Clashing Calcutta HC Orders | Day 2: Supreme Court transfers case concerning issuance of fake SC/ST certificates to itselfSuo motu cognisance of clashing Calcutta High Court Orders
Today, the Special Bench of the Supreme Court comprising CJI D.Y. Chandrachud with justices Sanjiv Khanna, B.R. Gavai, Surya Kant and Aniruddha Bose formally transferred the case involving the Order-tussle between Justice Abhijit Gangopadhayay and Justice Soumen Sen of the Calcutta High Court to itself.
Last week, the two High Court judges had passed conflicting orders in a case about the issuance of fake caste certificates in West Bengal in medical admissions.
Previously, in an unusual Saturday hearing, the Special Bench had stayed all proceedings at the High Court.
On 24 January 2024, Justice Abhijit Gangopadhayay of the Calcutta High Court ordered a CBI probe in a case alleging the issuance of fake caste certificates to secure medical admissions in West Bengal.
Subsequently, a Division Bench of the High Court led by Justice Soumen Sen stayed the single-judge bench Order. The next day, Justice Gangopadhayay issued another Order “ignoring” the Division Bench Order. He highlighted procedural discrepancies in the appeal process and accused Justice Sen of political bias and misconduct.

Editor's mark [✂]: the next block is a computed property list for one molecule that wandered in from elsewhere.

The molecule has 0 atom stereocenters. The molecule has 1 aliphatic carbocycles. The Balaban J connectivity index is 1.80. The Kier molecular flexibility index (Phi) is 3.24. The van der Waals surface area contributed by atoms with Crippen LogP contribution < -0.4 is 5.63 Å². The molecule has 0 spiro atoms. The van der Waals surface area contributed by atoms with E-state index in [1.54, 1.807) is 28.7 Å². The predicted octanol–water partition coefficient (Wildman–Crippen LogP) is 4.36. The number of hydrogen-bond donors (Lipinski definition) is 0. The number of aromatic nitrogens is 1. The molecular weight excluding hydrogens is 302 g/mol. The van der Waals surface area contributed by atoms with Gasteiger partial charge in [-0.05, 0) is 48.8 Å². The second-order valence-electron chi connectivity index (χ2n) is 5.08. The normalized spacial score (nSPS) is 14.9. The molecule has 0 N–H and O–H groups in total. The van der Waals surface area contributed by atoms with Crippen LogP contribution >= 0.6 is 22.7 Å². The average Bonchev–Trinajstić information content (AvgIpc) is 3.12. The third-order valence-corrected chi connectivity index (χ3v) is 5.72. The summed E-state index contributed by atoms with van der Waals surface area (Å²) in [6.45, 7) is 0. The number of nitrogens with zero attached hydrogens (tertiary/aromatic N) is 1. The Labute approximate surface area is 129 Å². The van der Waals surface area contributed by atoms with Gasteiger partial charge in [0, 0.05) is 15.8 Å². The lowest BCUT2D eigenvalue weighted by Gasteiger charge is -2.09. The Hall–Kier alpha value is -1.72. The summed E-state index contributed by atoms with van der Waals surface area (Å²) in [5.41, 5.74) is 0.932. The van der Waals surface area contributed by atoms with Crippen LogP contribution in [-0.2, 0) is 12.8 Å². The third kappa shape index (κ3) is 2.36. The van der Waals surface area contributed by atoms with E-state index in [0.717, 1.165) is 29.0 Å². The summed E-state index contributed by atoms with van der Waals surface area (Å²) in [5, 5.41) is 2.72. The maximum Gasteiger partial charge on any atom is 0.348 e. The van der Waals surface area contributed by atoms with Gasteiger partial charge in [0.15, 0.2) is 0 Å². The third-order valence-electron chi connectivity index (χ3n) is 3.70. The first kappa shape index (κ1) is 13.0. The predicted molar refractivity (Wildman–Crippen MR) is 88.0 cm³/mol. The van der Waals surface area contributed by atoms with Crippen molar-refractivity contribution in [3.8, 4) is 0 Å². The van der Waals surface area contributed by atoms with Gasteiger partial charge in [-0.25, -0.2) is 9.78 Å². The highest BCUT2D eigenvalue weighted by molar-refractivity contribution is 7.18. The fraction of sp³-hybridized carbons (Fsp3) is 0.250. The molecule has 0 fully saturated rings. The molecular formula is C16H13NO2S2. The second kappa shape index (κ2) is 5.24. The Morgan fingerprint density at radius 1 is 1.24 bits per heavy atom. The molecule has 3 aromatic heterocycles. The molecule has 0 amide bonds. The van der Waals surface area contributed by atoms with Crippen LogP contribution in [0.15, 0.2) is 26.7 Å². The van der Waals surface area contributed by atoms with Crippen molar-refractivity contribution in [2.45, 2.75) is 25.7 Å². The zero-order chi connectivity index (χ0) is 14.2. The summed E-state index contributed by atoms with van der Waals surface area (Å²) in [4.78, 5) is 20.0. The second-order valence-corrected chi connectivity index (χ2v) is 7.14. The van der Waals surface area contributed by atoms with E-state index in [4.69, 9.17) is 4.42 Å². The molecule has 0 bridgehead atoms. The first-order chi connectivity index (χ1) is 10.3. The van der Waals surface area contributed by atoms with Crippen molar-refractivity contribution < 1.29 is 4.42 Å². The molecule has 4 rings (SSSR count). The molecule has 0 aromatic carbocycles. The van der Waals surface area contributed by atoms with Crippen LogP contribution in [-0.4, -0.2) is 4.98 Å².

On 26 January 2024, the Supreme Court took suo motu cognisance of the matter and constituted a Special Bench of five judges led by the Chief Justice to adjudicate the case.
We cannot impinge the dignity of the High Court: CJI Chandrachud
Today, the CJI-led Special five-judge bench was expected to hear the case on merits. However, in a hearing which lasted less than five minutes, the Bench transferred the case to itself and asked the parties to file their pleadings within three weeks.
Senior Advocate Maninder Singh flagged the main issue in the initial petition filed before the Calcutta High Court—the issuance of fake SC/ST certificates in the state. The Court directed that an affidavit be filed detailing the number of such cases.
Senior Advocate Kapil Sibal, appearing for the state of West Bengal raised concerns about Justice Gangopadhayay’s conduct. “The learned judge continues to take these kinds of matters…this is a problem,” he said. “Your lordships should think about what should be done because in the future also he is going to do the same thing.”
“Casting allegations against either the single judge or the Division Bench is not appropriate,” the Chief said. He assured the parties that the court would deal with the matter appropriately. “Anything we do here must not impinge upon the dignity of the High Court,” he said.
The case is expected to be heard again on 19 February 2024.